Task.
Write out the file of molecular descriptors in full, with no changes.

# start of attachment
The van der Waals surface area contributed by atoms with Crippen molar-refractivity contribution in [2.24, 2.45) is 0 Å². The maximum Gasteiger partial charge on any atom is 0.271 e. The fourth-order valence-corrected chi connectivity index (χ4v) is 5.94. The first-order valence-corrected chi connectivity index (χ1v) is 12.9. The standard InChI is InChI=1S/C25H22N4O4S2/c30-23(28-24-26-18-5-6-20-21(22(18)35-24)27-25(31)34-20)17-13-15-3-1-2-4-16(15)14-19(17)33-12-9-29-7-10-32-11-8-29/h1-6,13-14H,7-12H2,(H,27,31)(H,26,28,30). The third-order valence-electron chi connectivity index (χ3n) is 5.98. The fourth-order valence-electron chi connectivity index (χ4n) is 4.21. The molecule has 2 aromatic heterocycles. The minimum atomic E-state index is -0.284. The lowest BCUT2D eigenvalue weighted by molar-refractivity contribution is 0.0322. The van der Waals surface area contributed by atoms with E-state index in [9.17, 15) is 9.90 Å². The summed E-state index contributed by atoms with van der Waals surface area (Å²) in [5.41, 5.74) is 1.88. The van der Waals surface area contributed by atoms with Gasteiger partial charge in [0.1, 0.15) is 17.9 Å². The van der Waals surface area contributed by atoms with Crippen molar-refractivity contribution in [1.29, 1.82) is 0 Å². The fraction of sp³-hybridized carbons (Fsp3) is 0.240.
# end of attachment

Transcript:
The van der Waals surface area contributed by atoms with Crippen molar-refractivity contribution in [2.24, 2.45) is 0 Å². The maximum Gasteiger partial charge on any atom is 0.271 e. The fourth-order valence-corrected chi connectivity index (χ4v) is 5.94. The first-order valence-corrected chi connectivity index (χ1v) is 12.9. The standard InChI is InChI=1S/C25H22N4O4S2/c30-23(28-24-26-18-5-6-20-21(22(18)35-24)27-25(31)34-20)17-13-15-3-1-2-4-16(15)14-19(17)33-12-9-29-7-10-32-11-8-29/h1-6,13-14H,7-12H2,(H,27,31)(H,26,28,30). The third-order valence-electron chi connectivity index (χ3n) is 5.98. The fourth-order valence-electron chi connectivity index (χ4n) is 4.21. The molecule has 2 aromatic heterocycles. The minimum atomic E-state index is -0.284. The lowest BCUT2D eigenvalue weighted by molar-refractivity contribution is 0.0322. The van der Waals surface area contributed by atoms with E-state index in [9.17, 15) is 9.90 Å². The summed E-state index contributed by atoms with van der Waals surface area (Å²) in [5.41, 5.74) is 1.88. The van der Waals surface area contributed by atoms with Gasteiger partial charge in [0.1, 0.15) is 17.9 Å². The van der Waals surface area contributed by atoms with Crippen molar-refractivity contribution in [1.29, 1.82) is 0 Å². The fraction of sp³-hybridized carbons (Fsp3) is 0.240.